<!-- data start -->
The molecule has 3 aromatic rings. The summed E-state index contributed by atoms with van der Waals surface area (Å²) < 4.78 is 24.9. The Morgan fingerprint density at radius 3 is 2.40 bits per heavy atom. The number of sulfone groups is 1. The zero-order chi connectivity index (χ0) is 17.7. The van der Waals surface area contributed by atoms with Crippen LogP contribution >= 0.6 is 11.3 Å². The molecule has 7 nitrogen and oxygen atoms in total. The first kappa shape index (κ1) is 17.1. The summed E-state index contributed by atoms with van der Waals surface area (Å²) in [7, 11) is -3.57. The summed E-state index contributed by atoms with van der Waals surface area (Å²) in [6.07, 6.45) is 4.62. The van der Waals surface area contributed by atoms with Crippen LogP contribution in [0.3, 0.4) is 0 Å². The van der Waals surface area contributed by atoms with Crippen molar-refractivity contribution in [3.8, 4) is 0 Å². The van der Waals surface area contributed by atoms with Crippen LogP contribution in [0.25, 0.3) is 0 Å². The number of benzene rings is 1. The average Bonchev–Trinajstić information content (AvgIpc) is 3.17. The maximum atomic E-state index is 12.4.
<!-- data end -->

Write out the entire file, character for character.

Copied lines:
The molecule has 3 aromatic rings. The summed E-state index contributed by atoms with van der Waals surface area (Å²) < 4.78 is 24.9. The Morgan fingerprint density at radius 3 is 2.40 bits per heavy atom. The number of sulfone groups is 1. The zero-order chi connectivity index (χ0) is 17.7. The van der Waals surface area contributed by atoms with Crippen LogP contribution >= 0.6 is 11.3 Å². The molecule has 7 nitrogen and oxygen atoms in total. The first kappa shape index (κ1) is 17.1. The summed E-state index contributed by atoms with van der Waals surface area (Å²) in [7, 11) is -3.57. The summed E-state index contributed by atoms with van der Waals surface area (Å²) in [6.07, 6.45) is 4.62. The van der Waals surface area contributed by atoms with Crippen LogP contribution in [0.3, 0.4) is 0 Å². The van der Waals surface area contributed by atoms with Crippen molar-refractivity contribution in [3.8, 4) is 0 Å². The van der Waals surface area contributed by atoms with Crippen LogP contribution in [0.25, 0.3) is 0 Å². The number of benzene rings is 1. The average Bonchev–Trinajstić information content (AvgIpc) is 3.17. The maximum atomic E-state index is 12.4.